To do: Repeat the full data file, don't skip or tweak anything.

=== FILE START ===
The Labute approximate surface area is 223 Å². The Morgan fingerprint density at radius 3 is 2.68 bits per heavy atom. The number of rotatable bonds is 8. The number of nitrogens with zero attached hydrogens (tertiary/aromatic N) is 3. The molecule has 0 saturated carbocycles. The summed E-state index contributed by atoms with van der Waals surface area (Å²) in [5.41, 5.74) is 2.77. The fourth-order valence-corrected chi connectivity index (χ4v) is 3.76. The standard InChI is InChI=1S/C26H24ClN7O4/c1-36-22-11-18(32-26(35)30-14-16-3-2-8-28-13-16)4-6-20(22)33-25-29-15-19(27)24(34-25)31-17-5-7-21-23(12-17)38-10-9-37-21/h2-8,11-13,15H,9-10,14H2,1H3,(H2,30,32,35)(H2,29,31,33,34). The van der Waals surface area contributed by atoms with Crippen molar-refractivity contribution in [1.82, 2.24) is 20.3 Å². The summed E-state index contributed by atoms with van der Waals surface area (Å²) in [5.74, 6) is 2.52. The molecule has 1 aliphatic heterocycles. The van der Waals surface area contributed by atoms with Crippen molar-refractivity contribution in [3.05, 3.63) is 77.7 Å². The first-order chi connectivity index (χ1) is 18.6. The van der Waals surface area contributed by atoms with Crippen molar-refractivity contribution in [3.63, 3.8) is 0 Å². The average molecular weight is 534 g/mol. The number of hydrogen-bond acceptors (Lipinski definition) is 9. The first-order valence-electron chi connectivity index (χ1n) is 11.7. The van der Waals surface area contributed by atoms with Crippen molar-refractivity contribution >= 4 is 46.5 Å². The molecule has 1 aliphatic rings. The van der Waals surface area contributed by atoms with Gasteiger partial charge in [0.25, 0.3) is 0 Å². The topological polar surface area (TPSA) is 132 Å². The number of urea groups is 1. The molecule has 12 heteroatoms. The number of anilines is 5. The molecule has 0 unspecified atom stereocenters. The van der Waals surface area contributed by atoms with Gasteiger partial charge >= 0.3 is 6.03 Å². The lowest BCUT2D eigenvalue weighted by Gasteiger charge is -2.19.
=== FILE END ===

The Labute approximate surface area is 223 Å². The Morgan fingerprint density at radius 3 is 2.68 bits per heavy atom. The number of rotatable bonds is 8. The number of nitrogens with zero attached hydrogens (tertiary/aromatic N) is 3. The molecule has 0 saturated carbocycles. The summed E-state index contributed by atoms with van der Waals surface area (Å²) in [5.41, 5.74) is 2.77. The fourth-order valence-corrected chi connectivity index (χ4v) is 3.76. The standard InChI is InChI=1S/C26H24ClN7O4/c1-36-22-11-18(32-26(35)30-14-16-3-2-8-28-13-16)4-6-20(22)33-25-29-15-19(27)24(34-25)31-17-5-7-21-23(12-17)38-10-9-37-21/h2-8,11-13,15H,9-10,14H2,1H3,(H2,30,32,35)(H2,29,31,33,34). The van der Waals surface area contributed by atoms with Crippen molar-refractivity contribution in [1.82, 2.24) is 20.3 Å². The summed E-state index contributed by atoms with van der Waals surface area (Å²) in [5.74, 6) is 2.52. The molecule has 1 aliphatic heterocycles. The van der Waals surface area contributed by atoms with Crippen molar-refractivity contribution in [3.05, 3.63) is 77.7 Å². The first-order chi connectivity index (χ1) is 18.6. The van der Waals surface area contributed by atoms with Crippen molar-refractivity contribution in [3.63, 3.8) is 0 Å². The average molecular weight is 534 g/mol. The number of hydrogen-bond acceptors (Lipinski definition) is 9. The first-order valence-electron chi connectivity index (χ1n) is 11.7. The van der Waals surface area contributed by atoms with Crippen molar-refractivity contribution >= 4 is 46.5 Å². The molecule has 1 aliphatic rings. The van der Waals surface area contributed by atoms with Gasteiger partial charge in [0.25, 0.3) is 0 Å². The topological polar surface area (TPSA) is 132 Å². The number of urea groups is 1. The molecule has 12 heteroatoms. The number of anilines is 5. The molecule has 0 unspecified atom stereocenters. The van der Waals surface area contributed by atoms with Gasteiger partial charge >= 0.3 is 6.03 Å². The lowest BCUT2D eigenvalue weighted by Gasteiger charge is -2.19.